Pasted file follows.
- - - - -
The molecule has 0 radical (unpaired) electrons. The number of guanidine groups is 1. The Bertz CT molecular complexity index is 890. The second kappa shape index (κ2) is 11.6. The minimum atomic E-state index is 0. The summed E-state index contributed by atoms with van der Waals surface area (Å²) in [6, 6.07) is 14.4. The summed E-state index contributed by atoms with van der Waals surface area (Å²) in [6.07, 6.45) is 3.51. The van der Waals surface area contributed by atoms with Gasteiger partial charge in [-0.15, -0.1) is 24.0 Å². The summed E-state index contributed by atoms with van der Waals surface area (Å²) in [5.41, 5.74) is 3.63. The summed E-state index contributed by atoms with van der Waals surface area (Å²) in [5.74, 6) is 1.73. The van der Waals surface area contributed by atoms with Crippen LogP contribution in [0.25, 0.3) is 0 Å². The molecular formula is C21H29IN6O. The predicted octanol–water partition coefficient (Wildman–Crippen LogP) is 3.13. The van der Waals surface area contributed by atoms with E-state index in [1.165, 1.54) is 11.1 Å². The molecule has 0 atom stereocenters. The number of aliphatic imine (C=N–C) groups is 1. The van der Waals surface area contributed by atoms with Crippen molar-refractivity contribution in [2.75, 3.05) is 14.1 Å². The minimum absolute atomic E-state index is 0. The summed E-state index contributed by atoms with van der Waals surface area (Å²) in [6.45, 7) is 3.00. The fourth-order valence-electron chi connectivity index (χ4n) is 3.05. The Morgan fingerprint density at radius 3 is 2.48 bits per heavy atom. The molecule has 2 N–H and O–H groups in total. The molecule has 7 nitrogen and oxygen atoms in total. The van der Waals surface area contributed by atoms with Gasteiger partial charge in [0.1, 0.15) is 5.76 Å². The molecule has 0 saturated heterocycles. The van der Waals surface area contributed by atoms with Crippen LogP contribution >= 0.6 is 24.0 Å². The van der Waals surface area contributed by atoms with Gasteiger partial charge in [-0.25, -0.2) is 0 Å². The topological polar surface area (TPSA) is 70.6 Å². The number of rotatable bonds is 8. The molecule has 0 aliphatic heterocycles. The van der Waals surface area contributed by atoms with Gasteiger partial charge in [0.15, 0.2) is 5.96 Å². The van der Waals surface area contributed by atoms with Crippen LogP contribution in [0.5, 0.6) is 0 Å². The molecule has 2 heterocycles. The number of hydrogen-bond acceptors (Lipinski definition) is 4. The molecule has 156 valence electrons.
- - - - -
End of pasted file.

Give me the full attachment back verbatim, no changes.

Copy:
The molecule has 0 radical (unpaired) electrons. The number of guanidine groups is 1. The Bertz CT molecular complexity index is 890. The second kappa shape index (κ2) is 11.6. The minimum atomic E-state index is 0. The summed E-state index contributed by atoms with van der Waals surface area (Å²) in [6, 6.07) is 14.4. The summed E-state index contributed by atoms with van der Waals surface area (Å²) in [6.07, 6.45) is 3.51. The van der Waals surface area contributed by atoms with Gasteiger partial charge in [-0.15, -0.1) is 24.0 Å². The summed E-state index contributed by atoms with van der Waals surface area (Å²) in [5.41, 5.74) is 3.63. The summed E-state index contributed by atoms with van der Waals surface area (Å²) in [5.74, 6) is 1.73. The van der Waals surface area contributed by atoms with Crippen LogP contribution in [0.25, 0.3) is 0 Å². The molecular formula is C21H29IN6O. The predicted octanol–water partition coefficient (Wildman–Crippen LogP) is 3.13. The van der Waals surface area contributed by atoms with E-state index in [1.165, 1.54) is 11.1 Å². The molecule has 0 atom stereocenters. The number of aliphatic imine (C=N–C) groups is 1. The van der Waals surface area contributed by atoms with Crippen molar-refractivity contribution in [2.75, 3.05) is 14.1 Å². The minimum absolute atomic E-state index is 0. The summed E-state index contributed by atoms with van der Waals surface area (Å²) in [6.45, 7) is 3.00. The fourth-order valence-electron chi connectivity index (χ4n) is 3.05. The Morgan fingerprint density at radius 3 is 2.48 bits per heavy atom. The molecule has 2 N–H and O–H groups in total. The molecule has 7 nitrogen and oxygen atoms in total. The van der Waals surface area contributed by atoms with Gasteiger partial charge in [0.1, 0.15) is 5.76 Å². The molecule has 0 saturated heterocycles. The van der Waals surface area contributed by atoms with Crippen LogP contribution >= 0.6 is 24.0 Å². The van der Waals surface area contributed by atoms with Gasteiger partial charge in [-0.25, -0.2) is 0 Å². The topological polar surface area (TPSA) is 70.6 Å². The number of rotatable bonds is 8. The molecule has 0 aliphatic heterocycles. The van der Waals surface area contributed by atoms with Gasteiger partial charge in [0.15, 0.2) is 5.96 Å². The van der Waals surface area contributed by atoms with Crippen LogP contribution in [0.5, 0.6) is 0 Å². The molecule has 2 heterocycles. The number of hydrogen-bond acceptors (Lipinski definition) is 4. The molecule has 156 valence electrons.